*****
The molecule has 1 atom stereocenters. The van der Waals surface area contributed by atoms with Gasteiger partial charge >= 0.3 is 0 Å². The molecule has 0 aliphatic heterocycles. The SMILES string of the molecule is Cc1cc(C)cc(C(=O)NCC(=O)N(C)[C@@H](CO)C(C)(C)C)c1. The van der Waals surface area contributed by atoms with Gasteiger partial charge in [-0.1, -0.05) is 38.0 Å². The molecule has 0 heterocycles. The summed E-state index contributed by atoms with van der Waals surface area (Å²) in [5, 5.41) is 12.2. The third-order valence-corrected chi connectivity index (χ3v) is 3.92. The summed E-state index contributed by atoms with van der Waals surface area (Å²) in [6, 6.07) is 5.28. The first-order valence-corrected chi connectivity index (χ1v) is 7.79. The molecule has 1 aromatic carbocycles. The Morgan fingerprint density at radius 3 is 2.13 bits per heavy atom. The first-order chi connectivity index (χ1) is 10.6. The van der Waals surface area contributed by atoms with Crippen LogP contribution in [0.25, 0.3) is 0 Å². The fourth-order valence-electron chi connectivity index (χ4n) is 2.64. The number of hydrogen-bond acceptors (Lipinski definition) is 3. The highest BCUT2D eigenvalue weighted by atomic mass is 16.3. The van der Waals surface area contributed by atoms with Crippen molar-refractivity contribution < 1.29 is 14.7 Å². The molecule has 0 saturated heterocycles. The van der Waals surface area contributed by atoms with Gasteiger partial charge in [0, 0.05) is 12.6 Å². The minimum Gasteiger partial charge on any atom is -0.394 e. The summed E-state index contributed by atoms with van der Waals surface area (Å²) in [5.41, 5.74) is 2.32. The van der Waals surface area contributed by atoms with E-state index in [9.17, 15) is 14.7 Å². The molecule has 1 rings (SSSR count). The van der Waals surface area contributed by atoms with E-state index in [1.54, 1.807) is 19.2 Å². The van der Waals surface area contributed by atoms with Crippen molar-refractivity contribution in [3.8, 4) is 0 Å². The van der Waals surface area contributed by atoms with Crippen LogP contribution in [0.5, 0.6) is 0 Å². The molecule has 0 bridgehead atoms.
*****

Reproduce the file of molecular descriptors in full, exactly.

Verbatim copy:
The molecule has 1 atom stereocenters. The van der Waals surface area contributed by atoms with Gasteiger partial charge >= 0.3 is 0 Å². The molecule has 0 aliphatic heterocycles. The SMILES string of the molecule is Cc1cc(C)cc(C(=O)NCC(=O)N(C)[C@@H](CO)C(C)(C)C)c1. The van der Waals surface area contributed by atoms with Gasteiger partial charge in [-0.1, -0.05) is 38.0 Å². The molecule has 0 heterocycles. The summed E-state index contributed by atoms with van der Waals surface area (Å²) in [5, 5.41) is 12.2. The third-order valence-corrected chi connectivity index (χ3v) is 3.92. The summed E-state index contributed by atoms with van der Waals surface area (Å²) in [6, 6.07) is 5.28. The first-order valence-corrected chi connectivity index (χ1v) is 7.79. The molecule has 1 aromatic carbocycles. The Morgan fingerprint density at radius 3 is 2.13 bits per heavy atom. The first-order chi connectivity index (χ1) is 10.6. The van der Waals surface area contributed by atoms with Crippen LogP contribution in [0.25, 0.3) is 0 Å². The fourth-order valence-electron chi connectivity index (χ4n) is 2.64. The number of hydrogen-bond acceptors (Lipinski definition) is 3. The highest BCUT2D eigenvalue weighted by atomic mass is 16.3. The van der Waals surface area contributed by atoms with Crippen molar-refractivity contribution < 1.29 is 14.7 Å². The molecule has 0 saturated heterocycles. The van der Waals surface area contributed by atoms with Gasteiger partial charge in [0, 0.05) is 12.6 Å². The minimum Gasteiger partial charge on any atom is -0.394 e. The summed E-state index contributed by atoms with van der Waals surface area (Å²) in [5.41, 5.74) is 2.32. The van der Waals surface area contributed by atoms with E-state index in [9.17, 15) is 14.7 Å². The molecule has 1 rings (SSSR count). The van der Waals surface area contributed by atoms with E-state index in [1.54, 1.807) is 19.2 Å². The van der Waals surface area contributed by atoms with Crippen molar-refractivity contribution in [3.8, 4) is 0 Å². The van der Waals surface area contributed by atoms with Crippen LogP contribution in [0.5, 0.6) is 0 Å². The molecule has 0 bridgehead atoms.